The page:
2. It seems to involve the statement “I am not worthy of a grave and tombstone and the people’s memories”, which you are. (Likewise, the chief problem with lay burial-ministers is that a Catholic, even if not practising, is worthy enough of a priest to pray for him, not being treated like a piece of labour that unfortunately must be done somehow.)
    3. It seems to involve the statement “let my inheritors rather have the money that spend it on a more expensive burial” – which is worthy to be fought against. I’d even think a honorful burial of a poor person a worthy reason for beggary; it is a work of mercy, after all.

    However, I don’t want to put my conscience on others.

  16. When my father passed away about 10 years ago, he had asked to be cremated and buried (he was not Catholic). But my father was a big-boned fellow, and he had more ashes than could fit in the urn, so the funeral home director put the remainder in seven hideous smaller urns to give “take-home dads” for his seven children.

    I was aghast. A man who had specifically requested to be buried had part of his remains parcelled out as house ornaments. I, and three of my siblings, insisted our trinkets be put in a bag buried with the urn. The other three siblings kept theirs.

    This goes to show that if you choose to be cremated and buried, you must be careful that your wishes are actually fulfilled.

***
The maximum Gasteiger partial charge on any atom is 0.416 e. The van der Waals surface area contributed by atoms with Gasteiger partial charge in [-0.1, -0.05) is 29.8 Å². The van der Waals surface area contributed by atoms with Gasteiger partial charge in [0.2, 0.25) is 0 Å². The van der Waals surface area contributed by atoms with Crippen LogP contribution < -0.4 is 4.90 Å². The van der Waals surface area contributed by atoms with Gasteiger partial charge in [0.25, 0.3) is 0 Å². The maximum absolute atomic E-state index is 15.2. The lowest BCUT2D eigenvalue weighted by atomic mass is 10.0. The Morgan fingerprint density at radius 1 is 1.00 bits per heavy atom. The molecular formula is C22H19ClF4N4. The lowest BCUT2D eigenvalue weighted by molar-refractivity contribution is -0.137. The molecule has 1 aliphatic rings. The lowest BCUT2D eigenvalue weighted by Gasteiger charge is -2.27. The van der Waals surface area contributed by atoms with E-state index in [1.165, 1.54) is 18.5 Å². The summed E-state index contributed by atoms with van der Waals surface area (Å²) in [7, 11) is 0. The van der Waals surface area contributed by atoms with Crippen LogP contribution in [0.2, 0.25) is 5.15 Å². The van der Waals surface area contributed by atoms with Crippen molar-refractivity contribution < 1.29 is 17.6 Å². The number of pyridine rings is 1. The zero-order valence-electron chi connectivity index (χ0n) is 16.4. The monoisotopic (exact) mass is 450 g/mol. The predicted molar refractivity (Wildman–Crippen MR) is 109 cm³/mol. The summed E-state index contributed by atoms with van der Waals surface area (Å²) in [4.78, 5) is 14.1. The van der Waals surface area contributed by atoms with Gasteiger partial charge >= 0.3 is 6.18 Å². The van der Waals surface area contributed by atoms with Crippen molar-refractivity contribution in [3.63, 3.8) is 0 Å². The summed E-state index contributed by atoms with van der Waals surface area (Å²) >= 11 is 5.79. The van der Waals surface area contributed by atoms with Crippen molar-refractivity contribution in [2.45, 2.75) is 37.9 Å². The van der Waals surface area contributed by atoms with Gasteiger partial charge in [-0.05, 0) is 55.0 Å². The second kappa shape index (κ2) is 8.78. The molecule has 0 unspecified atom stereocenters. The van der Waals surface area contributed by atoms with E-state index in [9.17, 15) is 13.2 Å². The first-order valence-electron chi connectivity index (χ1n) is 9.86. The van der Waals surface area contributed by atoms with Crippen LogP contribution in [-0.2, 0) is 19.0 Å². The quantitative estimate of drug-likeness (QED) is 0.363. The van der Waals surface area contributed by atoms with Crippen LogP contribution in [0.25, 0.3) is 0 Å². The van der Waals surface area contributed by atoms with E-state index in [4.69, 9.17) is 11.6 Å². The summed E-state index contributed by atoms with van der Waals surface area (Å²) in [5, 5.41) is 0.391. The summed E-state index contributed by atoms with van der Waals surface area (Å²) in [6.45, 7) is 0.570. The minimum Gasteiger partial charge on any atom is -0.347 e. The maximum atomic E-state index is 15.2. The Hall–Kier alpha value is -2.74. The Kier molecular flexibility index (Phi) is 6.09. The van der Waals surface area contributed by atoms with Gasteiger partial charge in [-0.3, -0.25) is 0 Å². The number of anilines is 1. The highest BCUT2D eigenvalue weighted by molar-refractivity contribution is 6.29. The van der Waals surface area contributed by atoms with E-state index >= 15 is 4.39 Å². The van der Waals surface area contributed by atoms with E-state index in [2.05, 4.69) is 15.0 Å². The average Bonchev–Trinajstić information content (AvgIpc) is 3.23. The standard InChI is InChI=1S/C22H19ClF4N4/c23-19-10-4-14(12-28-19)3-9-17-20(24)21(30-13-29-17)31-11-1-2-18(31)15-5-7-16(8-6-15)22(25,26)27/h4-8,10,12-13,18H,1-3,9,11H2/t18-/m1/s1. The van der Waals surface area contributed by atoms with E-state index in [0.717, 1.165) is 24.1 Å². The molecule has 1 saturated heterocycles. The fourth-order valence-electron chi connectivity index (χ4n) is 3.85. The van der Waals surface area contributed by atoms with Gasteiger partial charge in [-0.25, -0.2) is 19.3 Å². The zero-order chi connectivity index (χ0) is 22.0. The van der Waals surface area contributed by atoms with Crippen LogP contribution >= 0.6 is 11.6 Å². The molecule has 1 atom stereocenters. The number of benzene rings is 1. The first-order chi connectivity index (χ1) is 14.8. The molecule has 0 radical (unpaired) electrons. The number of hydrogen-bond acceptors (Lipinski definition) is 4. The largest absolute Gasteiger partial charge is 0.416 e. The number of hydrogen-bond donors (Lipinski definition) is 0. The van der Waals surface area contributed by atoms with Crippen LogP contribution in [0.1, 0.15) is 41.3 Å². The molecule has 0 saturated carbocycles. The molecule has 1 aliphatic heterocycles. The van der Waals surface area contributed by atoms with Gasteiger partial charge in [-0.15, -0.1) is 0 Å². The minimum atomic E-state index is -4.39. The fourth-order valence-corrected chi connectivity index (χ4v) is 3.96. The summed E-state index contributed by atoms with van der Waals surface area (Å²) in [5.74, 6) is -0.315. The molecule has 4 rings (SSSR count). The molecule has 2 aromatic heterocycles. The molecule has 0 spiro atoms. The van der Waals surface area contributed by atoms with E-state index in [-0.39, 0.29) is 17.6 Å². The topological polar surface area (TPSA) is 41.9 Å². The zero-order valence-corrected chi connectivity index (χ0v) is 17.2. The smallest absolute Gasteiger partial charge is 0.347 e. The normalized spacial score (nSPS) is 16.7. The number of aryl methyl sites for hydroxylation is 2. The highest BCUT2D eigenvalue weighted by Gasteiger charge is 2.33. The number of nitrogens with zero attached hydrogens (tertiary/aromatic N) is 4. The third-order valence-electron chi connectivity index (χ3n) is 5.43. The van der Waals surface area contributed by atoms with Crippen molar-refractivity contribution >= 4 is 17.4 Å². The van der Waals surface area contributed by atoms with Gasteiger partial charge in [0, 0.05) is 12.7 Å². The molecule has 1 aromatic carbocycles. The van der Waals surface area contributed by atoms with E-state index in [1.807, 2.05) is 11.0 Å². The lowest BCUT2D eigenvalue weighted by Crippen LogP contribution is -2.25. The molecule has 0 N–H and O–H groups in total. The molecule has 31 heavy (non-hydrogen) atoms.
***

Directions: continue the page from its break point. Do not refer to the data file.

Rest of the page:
17. The strict law of the Orthodox Church is to disallow a funeral for a person who will undergo cremation. Some bishops, including my own, allows reluctantly the funeral service with the body intact, and with a later cremation. Under no circumstances may the charred remains be brought into the church. I had to deal with this situation this past week. Lord have mercy. persanlly I find cremation a repugnant practice, but then we often do not uphold the respect for life very well either. Seems to be part of the same non-Christian attitude so pervasive today.

  18. LisaP. says:

    I enjoyed reading in “Why Do Catholics Do That?” about Catholic burials and funerals. The author’s contention (which seems valid to me) is that historically a Catholic funeral doesn’t just not have a eulogy, it doesn’t have things like embalming. I’m very fond of the idea of a cardboard box, and since I never wear makeup in life I don’t know why I’d want to be buried under a ton of it.